View publishing ban within context

Source:Global Times Published: 2014-10-13 0:38:02

Several verified Weibo accounts exposed claims during the weekend that the media regulator has released an internal notice demanding books authored by Yu Yingshi and Jiubadao (penname of Ke Jingteng) to be taken off the shelves. In addition, material by Ye Fu (penname of Zheng Shiping), Mao Yushi, Zhang Qianfan, Liang Wendao and Xu Zhiyuan will not be published. The incident was compared to "burning books and burying Confucian scholars alive" during the Qin Dynasty (221BC-206BC).

As of press time, the allegation could not be confirmed and no response came from the authorities. But many believe the news has some basis in truth.

The future prospect for publication of books by people on the list is grim. The prediction is based on the fact that some on the list are foreign nationals but active in Chinese politics, including openly supporting Hong Kong's Occupy Central movement or "Taiwan independence." Some are Chinese mainland scholars but are opposed to the country's political system. If these people are subject to some limit from authority, the signal is not unusual to Chinese society.

We cannot provide information to verify the claims, but we can analyze the logic between the speculation and China's political reality. First of all, China's publishing field is more open. Controversial figures also take up certain publishing space. While handling a sensitive part of ideological content, these people need to navigate carefully.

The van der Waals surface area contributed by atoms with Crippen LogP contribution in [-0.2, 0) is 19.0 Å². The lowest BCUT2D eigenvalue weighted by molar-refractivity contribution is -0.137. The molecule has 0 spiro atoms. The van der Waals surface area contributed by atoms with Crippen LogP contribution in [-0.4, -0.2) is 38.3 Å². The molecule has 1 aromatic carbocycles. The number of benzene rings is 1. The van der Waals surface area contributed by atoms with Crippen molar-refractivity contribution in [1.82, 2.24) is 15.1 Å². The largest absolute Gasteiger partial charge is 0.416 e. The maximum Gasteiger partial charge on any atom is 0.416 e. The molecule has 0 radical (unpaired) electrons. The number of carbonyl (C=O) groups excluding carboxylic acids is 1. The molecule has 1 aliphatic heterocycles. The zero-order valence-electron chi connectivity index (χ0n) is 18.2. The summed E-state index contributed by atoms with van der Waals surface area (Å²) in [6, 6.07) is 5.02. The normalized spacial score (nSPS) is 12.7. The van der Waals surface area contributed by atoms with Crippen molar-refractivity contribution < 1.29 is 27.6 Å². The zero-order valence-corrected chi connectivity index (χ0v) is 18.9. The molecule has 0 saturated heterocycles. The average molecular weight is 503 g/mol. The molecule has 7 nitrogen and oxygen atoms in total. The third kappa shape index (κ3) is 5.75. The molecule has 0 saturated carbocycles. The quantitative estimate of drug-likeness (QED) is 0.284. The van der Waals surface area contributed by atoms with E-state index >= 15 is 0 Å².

Honestly speaking, in China it takes more than enthusiasm, but also wisdom and sincerity to be engaged in politics. China's reform needs new thinking and driving forces, meanwhile, society keeps vigilant on the formation or invasion of forces that may have subversive power. If one has positioned himself at odds to the country's mainstream political path, he shouldn't expect his influence to keep on rising without disruption.

If these advocators of political dissident culture define themselves as reformers, they should take responsibility for maintaining mainstream politics, not jeopardizing the country's solidarity. If they insist on prioritizing opposing political ideas, they must prepare for pushback from society, which will be unpleasant in most cases.

The consequence for their choice is easy to foresee. "Burning books and burying Confucian scholars alive" will not be repeated today, but zones of sensitivity still exist. They are part of China's reality, which is reserved for securing the country's stable progress. One can't be naïvely idealistic in sensitive zones.

The authorities are also accumulating experience in dealing with politically dissenting authors. It has happened before that books banned by the regulator became bestsellers. On some occasions, the ban only reflects a certain attitude of authority.

In any country, if one seeks confrontation with the mainstream system and expects unimpeded influence, it will become an unrealistic request.

Posted in: Editorial

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